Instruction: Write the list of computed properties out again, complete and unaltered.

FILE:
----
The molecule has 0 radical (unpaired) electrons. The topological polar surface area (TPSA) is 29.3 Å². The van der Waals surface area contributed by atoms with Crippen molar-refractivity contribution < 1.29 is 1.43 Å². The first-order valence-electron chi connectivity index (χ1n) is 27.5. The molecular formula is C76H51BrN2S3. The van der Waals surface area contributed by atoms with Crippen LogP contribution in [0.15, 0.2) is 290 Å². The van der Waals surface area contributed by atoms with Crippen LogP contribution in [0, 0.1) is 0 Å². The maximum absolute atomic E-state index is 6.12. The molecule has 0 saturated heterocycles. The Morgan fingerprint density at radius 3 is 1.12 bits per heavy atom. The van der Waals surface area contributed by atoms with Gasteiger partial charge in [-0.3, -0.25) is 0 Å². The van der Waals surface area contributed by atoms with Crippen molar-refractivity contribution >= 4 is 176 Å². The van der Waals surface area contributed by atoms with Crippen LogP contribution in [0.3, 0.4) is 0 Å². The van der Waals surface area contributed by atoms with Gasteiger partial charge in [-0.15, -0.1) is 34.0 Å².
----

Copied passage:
The molecule has 0 radical (unpaired) electrons. The topological polar surface area (TPSA) is 29.3 Å². The van der Waals surface area contributed by atoms with Crippen molar-refractivity contribution < 1.29 is 1.43 Å². The first-order valence-electron chi connectivity index (χ1n) is 27.5. The molecular formula is C76H51BrN2S3. The van der Waals surface area contributed by atoms with Crippen LogP contribution in [0.15, 0.2) is 290 Å². The van der Waals surface area contributed by atoms with Crippen LogP contribution in [0, 0.1) is 0 Å². The maximum absolute atomic E-state index is 6.12. The molecule has 0 saturated heterocycles. The Morgan fingerprint density at radius 3 is 1.12 bits per heavy atom. The van der Waals surface area contributed by atoms with Gasteiger partial charge in [-0.3, -0.25) is 0 Å². The van der Waals surface area contributed by atoms with Crippen molar-refractivity contribution >= 4 is 176 Å². The van der Waals surface area contributed by atoms with Crippen LogP contribution in [0.3, 0.4) is 0 Å². The van der Waals surface area contributed by atoms with Gasteiger partial charge in [-0.15, -0.1) is 34.0 Å².